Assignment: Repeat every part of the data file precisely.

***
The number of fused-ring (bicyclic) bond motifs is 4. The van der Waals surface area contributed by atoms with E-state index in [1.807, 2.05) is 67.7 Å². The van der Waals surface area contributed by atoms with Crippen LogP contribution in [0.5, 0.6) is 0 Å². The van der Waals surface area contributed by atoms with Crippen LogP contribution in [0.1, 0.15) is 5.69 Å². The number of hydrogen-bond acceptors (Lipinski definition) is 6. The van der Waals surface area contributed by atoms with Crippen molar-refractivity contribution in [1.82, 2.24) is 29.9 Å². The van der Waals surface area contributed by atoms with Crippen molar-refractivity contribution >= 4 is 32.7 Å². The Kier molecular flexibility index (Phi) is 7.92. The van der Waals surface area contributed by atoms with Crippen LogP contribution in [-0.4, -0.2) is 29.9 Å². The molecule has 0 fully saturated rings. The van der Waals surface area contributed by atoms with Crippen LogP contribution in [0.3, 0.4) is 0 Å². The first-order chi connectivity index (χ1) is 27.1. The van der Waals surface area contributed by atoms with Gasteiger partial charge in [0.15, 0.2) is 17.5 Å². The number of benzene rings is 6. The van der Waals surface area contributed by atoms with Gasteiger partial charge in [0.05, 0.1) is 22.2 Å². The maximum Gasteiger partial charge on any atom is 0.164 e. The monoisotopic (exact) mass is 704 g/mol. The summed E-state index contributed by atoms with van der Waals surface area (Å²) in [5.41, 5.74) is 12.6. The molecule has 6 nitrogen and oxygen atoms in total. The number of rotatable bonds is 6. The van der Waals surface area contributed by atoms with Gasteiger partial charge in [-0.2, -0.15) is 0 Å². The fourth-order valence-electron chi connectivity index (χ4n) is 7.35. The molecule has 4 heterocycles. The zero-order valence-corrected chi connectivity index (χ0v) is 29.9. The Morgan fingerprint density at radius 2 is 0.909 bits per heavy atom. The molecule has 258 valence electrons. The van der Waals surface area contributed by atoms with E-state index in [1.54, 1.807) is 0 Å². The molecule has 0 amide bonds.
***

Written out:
The number of fused-ring (bicyclic) bond motifs is 4. The van der Waals surface area contributed by atoms with E-state index in [1.807, 2.05) is 67.7 Å². The van der Waals surface area contributed by atoms with Crippen LogP contribution in [0.5, 0.6) is 0 Å². The van der Waals surface area contributed by atoms with Crippen LogP contribution in [0.1, 0.15) is 5.69 Å². The number of hydrogen-bond acceptors (Lipinski definition) is 6. The van der Waals surface area contributed by atoms with Crippen molar-refractivity contribution in [1.82, 2.24) is 29.9 Å². The van der Waals surface area contributed by atoms with Crippen molar-refractivity contribution >= 4 is 32.7 Å². The Kier molecular flexibility index (Phi) is 7.92. The van der Waals surface area contributed by atoms with Crippen LogP contribution in [-0.4, -0.2) is 29.9 Å². The molecule has 0 fully saturated rings. The van der Waals surface area contributed by atoms with Crippen LogP contribution in [0.3, 0.4) is 0 Å². The first-order chi connectivity index (χ1) is 27.1. The van der Waals surface area contributed by atoms with Gasteiger partial charge in [0.15, 0.2) is 17.5 Å². The number of benzene rings is 6. The van der Waals surface area contributed by atoms with Gasteiger partial charge in [0.05, 0.1) is 22.2 Å². The maximum Gasteiger partial charge on any atom is 0.164 e. The monoisotopic (exact) mass is 704 g/mol. The summed E-state index contributed by atoms with van der Waals surface area (Å²) in [5.41, 5.74) is 12.6. The molecule has 6 nitrogen and oxygen atoms in total. The number of rotatable bonds is 6. The van der Waals surface area contributed by atoms with Gasteiger partial charge in [-0.2, -0.15) is 0 Å². The fourth-order valence-electron chi connectivity index (χ4n) is 7.35. The molecule has 4 heterocycles. The zero-order valence-corrected chi connectivity index (χ0v) is 29.9. The Morgan fingerprint density at radius 2 is 0.909 bits per heavy atom. The molecule has 258 valence electrons. The van der Waals surface area contributed by atoms with E-state index in [1.54, 1.807) is 0 Å². The molecule has 0 amide bonds.